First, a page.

Tip: Sprinkle in some conversation, add in a dash of relevant content, and you’ve got a recipe for success.

Don’t ignore the more professional tone of the network.

According to Bull Horn ReachLinkedIn drives nine times as many applications for employment as Facebook and three times as many as Twitter. So the same content that you’re using on Facebook or Twitter might come off as irrelevant on LinkedIn.
Tip: Stick to posts on your business page about product updates, industry-specific news and thought leadership discussions -- no need to publish photos from your latest company party.

Don’t pester for recommendations.

Recommendations give companies that warm and fuzzy feeling. That kind of feeling that is authentic, and can’t be bought. Bugging people who have just engaged with your company to give you a recommendation might come off as a tit-for-tat situation.
Tip: If you want recommendations, start with customers or professional peers who have used and know your company. This will keep your authenticity intact while still allowing you to bask in the love. 

Pinterest Etiquette

Don’t pin content with broken or incorrect links.

Pinterest is a great medium to engage your audience -- and, it drives more referrals than Google+, YouTube and LinkedIn combined. But when you pin with bad links, the only thing that looks bad is you. It’s frustrating for your audience members when there’s a roadblock to getting what they want.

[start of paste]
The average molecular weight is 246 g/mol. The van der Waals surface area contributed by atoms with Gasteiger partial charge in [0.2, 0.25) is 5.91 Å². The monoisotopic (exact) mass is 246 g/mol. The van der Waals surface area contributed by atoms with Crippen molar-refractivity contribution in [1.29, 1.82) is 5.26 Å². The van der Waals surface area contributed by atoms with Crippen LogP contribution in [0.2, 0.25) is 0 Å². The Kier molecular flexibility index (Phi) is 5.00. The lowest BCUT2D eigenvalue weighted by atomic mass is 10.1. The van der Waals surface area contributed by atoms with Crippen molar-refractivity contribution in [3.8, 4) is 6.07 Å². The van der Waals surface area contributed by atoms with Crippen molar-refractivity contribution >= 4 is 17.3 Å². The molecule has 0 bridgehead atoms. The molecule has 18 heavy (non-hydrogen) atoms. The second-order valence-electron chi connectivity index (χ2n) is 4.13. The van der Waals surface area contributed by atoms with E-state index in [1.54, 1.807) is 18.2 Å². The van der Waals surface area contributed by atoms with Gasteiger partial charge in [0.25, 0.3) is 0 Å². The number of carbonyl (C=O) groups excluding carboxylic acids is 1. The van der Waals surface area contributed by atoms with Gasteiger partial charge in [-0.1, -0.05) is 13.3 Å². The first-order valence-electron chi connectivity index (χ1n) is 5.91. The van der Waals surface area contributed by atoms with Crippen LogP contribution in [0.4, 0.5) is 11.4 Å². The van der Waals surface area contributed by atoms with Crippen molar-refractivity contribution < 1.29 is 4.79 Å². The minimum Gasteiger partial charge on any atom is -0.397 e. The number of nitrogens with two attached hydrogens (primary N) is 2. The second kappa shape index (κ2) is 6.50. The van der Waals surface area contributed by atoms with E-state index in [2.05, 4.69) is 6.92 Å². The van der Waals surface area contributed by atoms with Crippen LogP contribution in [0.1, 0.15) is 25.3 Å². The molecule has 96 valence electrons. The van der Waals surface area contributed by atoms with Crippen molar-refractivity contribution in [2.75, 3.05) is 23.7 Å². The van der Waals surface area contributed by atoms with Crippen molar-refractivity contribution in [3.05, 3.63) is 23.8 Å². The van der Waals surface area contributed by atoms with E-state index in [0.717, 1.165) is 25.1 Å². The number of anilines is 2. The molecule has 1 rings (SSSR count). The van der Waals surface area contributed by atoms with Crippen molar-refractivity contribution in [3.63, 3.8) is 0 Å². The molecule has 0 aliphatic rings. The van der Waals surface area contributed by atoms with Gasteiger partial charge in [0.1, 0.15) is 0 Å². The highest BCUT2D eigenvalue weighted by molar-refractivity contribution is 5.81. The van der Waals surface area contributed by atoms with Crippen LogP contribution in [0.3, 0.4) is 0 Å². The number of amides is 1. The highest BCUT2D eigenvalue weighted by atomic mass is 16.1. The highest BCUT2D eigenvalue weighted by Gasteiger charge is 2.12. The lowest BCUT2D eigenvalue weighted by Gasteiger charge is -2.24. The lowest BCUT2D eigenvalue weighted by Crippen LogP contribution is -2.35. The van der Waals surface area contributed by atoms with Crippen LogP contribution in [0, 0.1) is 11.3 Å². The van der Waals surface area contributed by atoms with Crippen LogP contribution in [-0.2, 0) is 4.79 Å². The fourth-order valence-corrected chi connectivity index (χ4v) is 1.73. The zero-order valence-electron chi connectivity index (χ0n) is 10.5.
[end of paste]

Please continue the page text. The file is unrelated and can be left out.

Tip: Check, check, and check one last time that what you pin leads your audience to where you want them (and they want) to be. Also remember that Pinterest doesn't allow shortened links to be pinned -- always be sure that you are using the full URL.

Don’t spam your followers with too many pins at once.

So you’re armed with tons of great visuals for Pinterest. Kudos to you! But a poorly timed pin overload can clog up the feeds of your followers and leave little to be desired.
Tip: Spread out your pins so your audience remembers you’re there -- and is actually ready to consume something from you again.

Don’t pin just your own material.

If you haven’t read our guide to mastering Pinterest for business, here’s an excerpt: Repinning what your followers are pinning shows you're listening, which is arguably the most important activity a company needs to do on social media.
Tip: Repin material from your followers that resonate with your brand and messaging -- it’ll create “stickiness” with your audience on this channel.

Don’t neglect to provide good descriptions for your pins.

Have you ever looked at a photo and said, “What the heck am I looking at here?” You’re not alone. Not providing a description of your pin can leave your followers confused, and they may ultimately just ignore it.
Tip: In the caption of the pin, add a succinct explanation of what users are looking at and how it’s relevant to them.

Don’t plagiarize when repinning.

As a marketer, you know that content creation takes hard work, research, and, most importantly, time. For that reason, you should treat others’ content like you would want your own to be treated.
Tip: Pinterest etiquette gives you two rules of thumb: Give credit where credit’s due, or nicely let a pinner know when pins aren’t correctly credited. You can read their rules on content sharing in more detail in the Etiquette section of their site.